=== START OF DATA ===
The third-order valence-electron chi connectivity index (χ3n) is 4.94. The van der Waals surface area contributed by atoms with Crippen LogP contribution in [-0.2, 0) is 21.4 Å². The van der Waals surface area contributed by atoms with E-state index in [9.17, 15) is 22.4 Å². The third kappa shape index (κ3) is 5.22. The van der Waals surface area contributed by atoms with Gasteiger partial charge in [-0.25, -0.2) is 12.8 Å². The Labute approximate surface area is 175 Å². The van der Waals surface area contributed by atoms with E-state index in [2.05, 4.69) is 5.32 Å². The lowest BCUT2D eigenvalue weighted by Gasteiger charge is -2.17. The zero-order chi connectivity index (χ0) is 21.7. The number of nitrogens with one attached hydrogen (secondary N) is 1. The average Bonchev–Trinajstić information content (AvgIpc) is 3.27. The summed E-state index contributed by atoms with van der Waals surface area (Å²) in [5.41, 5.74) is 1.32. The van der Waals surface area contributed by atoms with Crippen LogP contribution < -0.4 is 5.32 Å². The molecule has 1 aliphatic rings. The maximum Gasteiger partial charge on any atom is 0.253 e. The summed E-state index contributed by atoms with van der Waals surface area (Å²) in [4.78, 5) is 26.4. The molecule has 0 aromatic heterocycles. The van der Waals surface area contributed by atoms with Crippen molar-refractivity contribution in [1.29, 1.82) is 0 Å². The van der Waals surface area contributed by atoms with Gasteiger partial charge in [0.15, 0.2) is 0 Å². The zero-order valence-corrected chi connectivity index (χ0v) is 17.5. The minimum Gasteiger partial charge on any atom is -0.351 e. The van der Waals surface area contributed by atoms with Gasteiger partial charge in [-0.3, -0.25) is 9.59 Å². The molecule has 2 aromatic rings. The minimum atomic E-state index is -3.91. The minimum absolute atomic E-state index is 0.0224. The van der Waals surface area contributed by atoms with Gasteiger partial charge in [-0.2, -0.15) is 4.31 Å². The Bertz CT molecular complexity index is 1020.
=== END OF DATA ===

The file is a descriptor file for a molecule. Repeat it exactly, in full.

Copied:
The third-order valence-electron chi connectivity index (χ3n) is 4.94. The van der Waals surface area contributed by atoms with Crippen LogP contribution in [-0.2, 0) is 21.4 Å². The van der Waals surface area contributed by atoms with E-state index in [9.17, 15) is 22.4 Å². The third kappa shape index (κ3) is 5.22. The van der Waals surface area contributed by atoms with Gasteiger partial charge in [-0.25, -0.2) is 12.8 Å². The Labute approximate surface area is 175 Å². The van der Waals surface area contributed by atoms with E-state index in [2.05, 4.69) is 5.32 Å². The lowest BCUT2D eigenvalue weighted by Gasteiger charge is -2.17. The zero-order chi connectivity index (χ0) is 21.7. The number of nitrogens with one attached hydrogen (secondary N) is 1. The average Bonchev–Trinajstić information content (AvgIpc) is 3.27. The summed E-state index contributed by atoms with van der Waals surface area (Å²) in [5.41, 5.74) is 1.32. The van der Waals surface area contributed by atoms with Crippen LogP contribution < -0.4 is 5.32 Å². The molecule has 1 aliphatic rings. The maximum Gasteiger partial charge on any atom is 0.253 e. The summed E-state index contributed by atoms with van der Waals surface area (Å²) in [4.78, 5) is 26.4. The molecule has 0 aromatic heterocycles. The van der Waals surface area contributed by atoms with Crippen molar-refractivity contribution in [1.29, 1.82) is 0 Å². The van der Waals surface area contributed by atoms with Gasteiger partial charge in [0.15, 0.2) is 0 Å². The zero-order valence-corrected chi connectivity index (χ0v) is 17.5. The minimum Gasteiger partial charge on any atom is -0.351 e. The van der Waals surface area contributed by atoms with Gasteiger partial charge in [-0.3, -0.25) is 9.59 Å². The molecule has 2 aromatic rings. The minimum atomic E-state index is -3.91. The minimum absolute atomic E-state index is 0.0224. The van der Waals surface area contributed by atoms with Gasteiger partial charge in [-0.2, -0.15) is 4.31 Å². The Bertz CT molecular complexity index is 1020.